not later than 180 days after the date on which such alleged violation occurs
or the date on which the covered employee knows or should reasonably have
known that such alleged violation occurred, file (or have any person file
on his or her behalf) a complaint with the Secretary of Labor (referred
to in this section as the `Secretary') alleging such discharge or discrimination
and identifying employer or employers responsible for such act. Upon receipt
of such a complaint, the Secretary shall notify, in writing, the employer
or employers named in the complaint of the filing of the complaint, of the
allegations contained in the complaint, of the substance of evidence supporting
the complaint, and of the opportunities that will be afforded to such person
under paragraph (2).
(A) IN GENERAL- Not later than 90 days after the date of receipt of a
complaint filed under paragraph (1) the Secretary shall initiate an investigation
and determine whether there is reasonable cause to believe that the complaint
has merit and notify, in writing, the complainant and the employer or
employers alleged to have committed a violation of subsection (a)(1) of
the Secretary's findings. The Secretary shall, during such investigation
afford the complainant and the employer or employers named in the complaint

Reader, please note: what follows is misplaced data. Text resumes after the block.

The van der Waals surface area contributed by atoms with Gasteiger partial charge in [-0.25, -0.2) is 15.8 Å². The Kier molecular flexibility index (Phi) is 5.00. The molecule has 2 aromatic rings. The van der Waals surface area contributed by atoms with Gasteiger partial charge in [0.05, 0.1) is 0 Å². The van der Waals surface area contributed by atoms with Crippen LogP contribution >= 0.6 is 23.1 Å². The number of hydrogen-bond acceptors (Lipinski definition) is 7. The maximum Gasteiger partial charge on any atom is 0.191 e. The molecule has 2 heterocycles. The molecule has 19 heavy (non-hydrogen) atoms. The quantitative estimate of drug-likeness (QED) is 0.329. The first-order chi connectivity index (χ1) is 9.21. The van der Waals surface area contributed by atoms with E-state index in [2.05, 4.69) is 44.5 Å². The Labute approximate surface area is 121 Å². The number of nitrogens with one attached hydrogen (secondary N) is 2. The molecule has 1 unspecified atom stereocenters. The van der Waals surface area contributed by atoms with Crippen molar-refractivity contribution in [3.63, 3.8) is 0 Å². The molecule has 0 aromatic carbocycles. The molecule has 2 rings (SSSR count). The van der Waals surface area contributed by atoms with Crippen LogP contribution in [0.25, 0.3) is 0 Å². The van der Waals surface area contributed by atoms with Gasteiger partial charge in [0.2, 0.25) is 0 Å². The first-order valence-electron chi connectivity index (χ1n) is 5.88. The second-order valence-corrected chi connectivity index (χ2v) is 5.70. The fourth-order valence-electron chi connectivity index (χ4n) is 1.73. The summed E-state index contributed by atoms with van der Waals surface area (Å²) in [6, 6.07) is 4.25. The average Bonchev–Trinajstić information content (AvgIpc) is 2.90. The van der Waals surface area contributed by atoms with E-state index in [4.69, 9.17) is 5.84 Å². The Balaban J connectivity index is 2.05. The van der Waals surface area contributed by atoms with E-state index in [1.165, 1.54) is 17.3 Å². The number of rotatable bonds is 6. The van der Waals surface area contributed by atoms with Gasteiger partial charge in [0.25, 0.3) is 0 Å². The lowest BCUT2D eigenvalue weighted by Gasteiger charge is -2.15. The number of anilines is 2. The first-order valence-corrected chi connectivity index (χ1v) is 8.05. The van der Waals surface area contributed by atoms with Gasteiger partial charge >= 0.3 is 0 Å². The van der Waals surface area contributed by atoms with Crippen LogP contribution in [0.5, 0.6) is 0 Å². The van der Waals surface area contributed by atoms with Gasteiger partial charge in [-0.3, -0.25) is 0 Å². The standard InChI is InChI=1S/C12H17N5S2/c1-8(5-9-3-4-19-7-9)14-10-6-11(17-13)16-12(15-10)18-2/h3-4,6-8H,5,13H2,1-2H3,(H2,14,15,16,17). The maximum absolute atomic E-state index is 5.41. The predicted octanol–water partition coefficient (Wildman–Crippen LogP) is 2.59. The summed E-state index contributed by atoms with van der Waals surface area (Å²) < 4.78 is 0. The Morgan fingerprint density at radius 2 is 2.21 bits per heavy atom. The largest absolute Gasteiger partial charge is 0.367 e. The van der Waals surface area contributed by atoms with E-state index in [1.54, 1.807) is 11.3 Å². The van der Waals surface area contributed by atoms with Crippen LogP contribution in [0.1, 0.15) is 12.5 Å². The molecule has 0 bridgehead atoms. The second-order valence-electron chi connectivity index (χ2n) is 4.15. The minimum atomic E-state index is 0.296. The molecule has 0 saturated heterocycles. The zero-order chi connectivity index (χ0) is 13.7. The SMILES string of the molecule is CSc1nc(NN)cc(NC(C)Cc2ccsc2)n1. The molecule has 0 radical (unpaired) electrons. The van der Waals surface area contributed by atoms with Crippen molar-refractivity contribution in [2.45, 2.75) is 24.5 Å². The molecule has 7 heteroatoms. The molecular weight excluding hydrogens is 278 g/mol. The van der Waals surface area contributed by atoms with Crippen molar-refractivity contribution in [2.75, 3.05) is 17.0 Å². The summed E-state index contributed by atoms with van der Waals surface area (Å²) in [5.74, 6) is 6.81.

an opportunity to submit to the Secretary a written response to the complaint
and an opportunity to meet with a representative of the Secretary to present
statements from witnesses. The complainant shall be provided with an opportunity
to review the information and evidence provided by employer or employers
to the Secretary, and to review any response or rebuttal by such the complaint,
as part of such investigation.
(B) REASONABLE CAUSE FOUND; PRELIMINARY ORDER- If the Secretary concludes
that there is reasonable cause to believe that a violation of subsection
(a)(1) has occurred, the Secretary shall accompany the Secretary's findings
with a preliminary order providing the relief prescribed by paragraph
(3)(B). Not later than 30 days after the date of notification of findings
under this paragraph, the employer or employers alleged to have committed
the violation or the complainant may file objections to the findings or
preliminary order, or both, and request a hearing on the record before
an administrative law judge of the Department of Labor. The filing of
such objections shall not operate to stay any reinstatement remedy contained
in the preliminary order. Any such hearing shall be conducted expeditiously.
If a hearing is not requested in such 30-day period, the preliminary order
shall be deemed a final order that is not subject to judicial review.
The Secretary of Labor is authorized to enforce preliminary reinstatement
orders in the United States district court for the district in which the
violation was found to occur, or in the United States district court for
the District of Columbia.
(C) DISMISSAL OF COMPLAINT-
(i) STANDARD FOR COMPLAINANT- The Secretary shall dismiss a complaint
filed under this subsection and shall not conduct an investigation otherwise
required under subparagraph (A) unless the complainant makes a prima